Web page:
# Pytorch squeeze and unsqueeze

I don't understand what `squeeze` and `unsqueeze` do to a tensor, even after looking at the docs and related questions.

I tried to understand it by exploring it myself in python. I first created a random tensor with

``````x = torch.rand(3,2,dtype=torch.float)
>>> x
tensor([[0.3703, 0.9588],
[0.8064, 0.9716],
[0.9585, 0.7860]])
``````

But regardless of how I squeeze it, I end up with the same results:

``````torch.equal(x.squeeze(0), x.squeeze(1))
>>> True
``````

If I now try to unsqueeze I get the following,

``````>>> x.unsqueeze(1)
tensor([[[0.3703, 0.9588]],
[[0.8064, 0.9716]],
[[0.9585, 0.7860]]])
>>> x.unsqueeze(0)
tensor([[[0.3703, 0.9588],
[0.8064, 0.9716],
[0.9585, 0.7860]]])
>>> x.unsqueeze(-1)
tensor([[[0.3703],
[0.9588]],
[[0.8064],
[0.9716]],
[[0.9585],
[0.7860]]])
``````

However if I now create a tensor ` x = torch.tensor([1,2,3,4])`, and I try to unsqueeze it then it appears that `1` and `-1` makes it a column where as `0` remains the same.

``````x.unsqueeze(0)
tensor([[1, 2, 3, 4]])
>>> x.unsqueeze(1)
tensor([,
,
,
])
>>> x.unsqueeze(-1)
tensor([,
,
,
])
``````

Can someone provide an explanation of what squeeze and unsqueeze are doing to a tensor? And what's the difference between providing the arguements `0`, `1` and `-1`?

• Does this answer your question? What does "unsqueeze" do in Pytorch? Jan 21, 2021 at 1:28
• Note: `-1` is just an alias for the final dimension, i.e. `1` in a 2d tensor. Feb 14, 2021 at 17:49

Here is a visual representation of what `squeeze`/`unsqueeze` do for an effectively 2d matrix: When you are unsqueezing a tensor, it is ambiguous which dimension you wish to 'unsqueeze' it across (as a row or column etc). The `dim` argument dictates this - i.e. position of the new dimension to be added.

Hence the resulting unsqueezed tensors have the same information, but the indices used to access them are different.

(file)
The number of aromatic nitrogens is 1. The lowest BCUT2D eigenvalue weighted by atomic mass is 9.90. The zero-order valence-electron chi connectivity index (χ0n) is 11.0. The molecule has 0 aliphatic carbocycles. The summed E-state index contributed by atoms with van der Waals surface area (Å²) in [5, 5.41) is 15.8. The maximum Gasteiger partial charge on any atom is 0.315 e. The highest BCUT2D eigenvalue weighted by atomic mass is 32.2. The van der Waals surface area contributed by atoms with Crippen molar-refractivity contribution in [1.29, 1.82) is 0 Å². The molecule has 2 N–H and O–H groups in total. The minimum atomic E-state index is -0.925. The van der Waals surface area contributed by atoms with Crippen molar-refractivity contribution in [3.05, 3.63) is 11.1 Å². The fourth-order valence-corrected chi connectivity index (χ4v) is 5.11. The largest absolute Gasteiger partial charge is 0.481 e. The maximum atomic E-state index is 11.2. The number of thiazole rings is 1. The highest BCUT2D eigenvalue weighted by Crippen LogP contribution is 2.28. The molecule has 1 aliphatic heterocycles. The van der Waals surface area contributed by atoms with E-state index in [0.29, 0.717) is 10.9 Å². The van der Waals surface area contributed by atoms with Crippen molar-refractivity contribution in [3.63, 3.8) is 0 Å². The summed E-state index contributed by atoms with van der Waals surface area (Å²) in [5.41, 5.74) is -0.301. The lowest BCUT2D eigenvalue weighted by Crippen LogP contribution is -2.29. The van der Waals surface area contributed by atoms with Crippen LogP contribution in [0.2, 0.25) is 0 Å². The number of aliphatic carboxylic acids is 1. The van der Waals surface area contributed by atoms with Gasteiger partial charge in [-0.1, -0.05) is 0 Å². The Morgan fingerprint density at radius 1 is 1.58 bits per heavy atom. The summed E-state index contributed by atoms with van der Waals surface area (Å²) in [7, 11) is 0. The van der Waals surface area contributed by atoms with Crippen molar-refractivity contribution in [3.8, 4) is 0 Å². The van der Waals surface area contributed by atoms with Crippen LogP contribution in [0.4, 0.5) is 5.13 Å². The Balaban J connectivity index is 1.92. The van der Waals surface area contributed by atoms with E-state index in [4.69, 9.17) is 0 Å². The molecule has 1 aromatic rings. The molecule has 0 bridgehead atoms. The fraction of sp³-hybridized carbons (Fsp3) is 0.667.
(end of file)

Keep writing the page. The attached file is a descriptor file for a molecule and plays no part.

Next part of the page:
• This is an amazing diagram. Thanks Jul 28 at 23:03
• @iacob, this is fantastic. All of the outcomes with braces are correct. The illustrations of unsqueeze(1) and unsqueeze(2), however, should be switched. Oct 31 at 20:10

Simply put, `unsqueeze()` "adds" a superficial `1` dimension to tensor (at the specified dimension), while `squeeze` removes all superficial `1` dimensions from tensor.

You should look at tensor's `shape` attribute to see it easily. In your last case it would be:

``````import torch

tensor = torch.tensor([1, 0, 2, 3, 4])
tensor.shape # torch.Size()
tensor.unsqueeze(dim=0).shape # [1, 5]
tensor.unsqueeze(dim=1).shape # [5, 1]
``````

It is useful for providing single sample to the network (which requires first dimension to be batch), for images it would be:

``````# 3 channels, 32 width, 32 height
tensor = torch.randn(3, 32, 32)
# 1 batch, 3 channels, 32 width, 32 height
tensor.unsqueeze(dim=0).shape
``````

`unsqueeze` can be seen if you create `tensor` with 1 dimensions, e.g. like this:

``````# 3 channels, 32 width, 32 height and some 1 unnecessary dimensions
tensor = torch.randn(3, 1, 32, 1, 32, 1)
# 1 batch, 3 channels, 32 width, 32 height again
tensor.squeeze().unsqueeze(0) # [1, 3, 32, 32]
``````
1. `torch.unsqueeze(input, dim)``Tensor`

``````a = torch.randn(4, 4, 4)
torch.unsqueeze(a, 0).size()

>>> torch.Size([1, 4, 4, 4])
``````
``````a = torch.randn(4, 4, 4)
torch.unsqueeze(a, 1).size()

>>> torch.Size([4, 1, 4, 4])
``````
``````a = torch.randn(4, 4, 4)
torch.unsqueeze(a, 2).size()

>>> torch.Size([4, 4, 1, 4])
``````
``````a = torch.randn(4, 4, 4)
torch.unsqueeze(a, 3).size()

>>> torch.Size([4, 4, 4, 1])
``````
2. `torch.squeeze(input, dim=None, out=None)``Tensor`

``````b = torch.randn(4, 1, 4)

>>> tensor([[[ 1.2912, -1.9050,  1.4771,  1.5517]],

[[-0.3359, -0.2381, -0.3590,  0.0406]],

[[-0.2460, -0.2326,  0.4511,  0.7255]],

[[-0.1456, -0.0857, -0.8443,  1.1423]]])
``````
``````b.size()

>>> torch.Size([4, 1, 4])

``````
``````c = b.squeeze(1)

``````
``````b
>>> tensor([[[ 1.2912, -1.9050,  1.4771,  1.5517]],

[[-0.3359, -0.2381, -0.3590,  0.0406]],

[[-0.2460, -0.2326,  0.4511,  0.7255]],

[[-0.1456, -0.0857, -0.8443,  1.1423]]])

``````
``````b.size()
>>> torch.Size([4, 1, 4])
``````
``````c
>>> tensor([[ 1.2912, -1.9050,  1.4771,  1.5517],
[-0.3359, -0.2381, -0.3590,  0.0406],
[-0.2460, -0.2326,  0.4511,  0.7255],
[-0.1456, -0.0857, -0.8443,  1.1423]])

``````
``````c.size()
>>> torch.Size([4, 4])
``````